$79,110,453, 10 March 2013

Gross USA:

$234,911,825

Cumulative Worldwide Gross:

$493,311,825
See more on IMDbPro »

Company Credits

Show more on IMDbPro »

Technical Specs

Runtime:

Aspect Ratio:

2.39 : 1
See full technical specs »
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Did You Know?

Trivia

Zach Braff and Joey King were on set to record their dialogue simultaneously with the other actors, whenever their CG characters (Finley and the China Girl) were present in a scene. See more »

Goofs

The map of Oz shown at 1:36 is backwards according to previously established maps of Oz. Purple Gillikin country and red Quadling country are in their correct locations of North and South respectively. However, yellow Winkie country is shown in the East while blue Munchkin country in shown in the West. Munchkin country is supposed to be in the East and Winkie country is supposed to be in the West. This is also established in previous depictions of Dorothy's Oz adventures as she liberates the Munchkins from the Wicked Witch of the East while the Winkies are liberated from the Wicked Witch of the West. See more »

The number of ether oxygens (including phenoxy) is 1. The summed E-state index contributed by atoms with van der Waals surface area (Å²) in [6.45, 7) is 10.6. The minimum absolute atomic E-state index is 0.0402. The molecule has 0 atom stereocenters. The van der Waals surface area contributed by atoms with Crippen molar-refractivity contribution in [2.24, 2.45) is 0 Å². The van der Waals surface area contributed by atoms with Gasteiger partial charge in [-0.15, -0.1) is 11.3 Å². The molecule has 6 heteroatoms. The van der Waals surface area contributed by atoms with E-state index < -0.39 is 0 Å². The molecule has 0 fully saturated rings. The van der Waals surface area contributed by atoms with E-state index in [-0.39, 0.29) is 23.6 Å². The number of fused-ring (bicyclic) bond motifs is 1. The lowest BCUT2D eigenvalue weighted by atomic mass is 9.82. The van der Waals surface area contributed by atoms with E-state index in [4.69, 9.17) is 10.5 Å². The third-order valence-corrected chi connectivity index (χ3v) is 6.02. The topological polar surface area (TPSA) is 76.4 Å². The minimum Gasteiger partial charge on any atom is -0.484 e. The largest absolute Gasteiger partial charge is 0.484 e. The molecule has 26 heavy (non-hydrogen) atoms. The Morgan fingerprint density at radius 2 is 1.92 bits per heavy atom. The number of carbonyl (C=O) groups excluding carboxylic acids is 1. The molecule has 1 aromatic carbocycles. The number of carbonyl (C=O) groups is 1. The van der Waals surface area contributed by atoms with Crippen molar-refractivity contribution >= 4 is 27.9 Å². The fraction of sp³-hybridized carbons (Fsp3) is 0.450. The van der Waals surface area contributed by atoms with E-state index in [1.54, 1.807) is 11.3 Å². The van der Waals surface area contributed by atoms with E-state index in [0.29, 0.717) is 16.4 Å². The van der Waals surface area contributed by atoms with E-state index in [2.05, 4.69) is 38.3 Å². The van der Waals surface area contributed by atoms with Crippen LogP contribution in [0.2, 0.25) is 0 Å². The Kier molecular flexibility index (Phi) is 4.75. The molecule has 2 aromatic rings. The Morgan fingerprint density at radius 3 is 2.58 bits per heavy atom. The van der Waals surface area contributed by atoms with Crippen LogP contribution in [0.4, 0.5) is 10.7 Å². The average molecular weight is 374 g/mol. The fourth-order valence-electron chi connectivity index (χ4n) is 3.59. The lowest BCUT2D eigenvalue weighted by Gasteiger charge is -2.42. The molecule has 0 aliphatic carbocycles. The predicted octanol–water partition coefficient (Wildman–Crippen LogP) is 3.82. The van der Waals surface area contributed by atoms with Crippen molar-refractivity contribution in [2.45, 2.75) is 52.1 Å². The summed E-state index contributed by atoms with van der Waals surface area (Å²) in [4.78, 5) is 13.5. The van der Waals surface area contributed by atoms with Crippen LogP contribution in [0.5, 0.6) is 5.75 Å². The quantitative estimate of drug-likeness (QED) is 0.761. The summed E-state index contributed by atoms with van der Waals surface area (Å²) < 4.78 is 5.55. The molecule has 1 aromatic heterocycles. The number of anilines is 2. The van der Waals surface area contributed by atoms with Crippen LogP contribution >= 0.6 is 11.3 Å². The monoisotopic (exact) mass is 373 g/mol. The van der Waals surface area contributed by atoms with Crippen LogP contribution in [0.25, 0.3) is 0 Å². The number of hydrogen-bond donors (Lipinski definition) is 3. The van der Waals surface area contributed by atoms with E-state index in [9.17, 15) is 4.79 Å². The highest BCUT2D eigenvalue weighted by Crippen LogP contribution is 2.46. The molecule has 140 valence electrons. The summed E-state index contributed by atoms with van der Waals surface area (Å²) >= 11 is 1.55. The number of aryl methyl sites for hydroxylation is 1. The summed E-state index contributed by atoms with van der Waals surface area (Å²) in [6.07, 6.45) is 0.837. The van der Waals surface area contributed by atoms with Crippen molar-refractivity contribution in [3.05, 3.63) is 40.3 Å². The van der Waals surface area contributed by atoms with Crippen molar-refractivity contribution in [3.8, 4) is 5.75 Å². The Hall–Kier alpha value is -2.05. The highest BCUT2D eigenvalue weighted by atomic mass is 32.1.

Quotes

[first lines]
Front Gate Barker: Hurry, hurry, step this way. Get your tickets now. Don't be shut out, friend. Step this way. See the most wondrous sights imaginable. pulled from the four corners of the Earth. Acts to delight, to thrill and to mystify! Walk through these gates and into the world of wonder.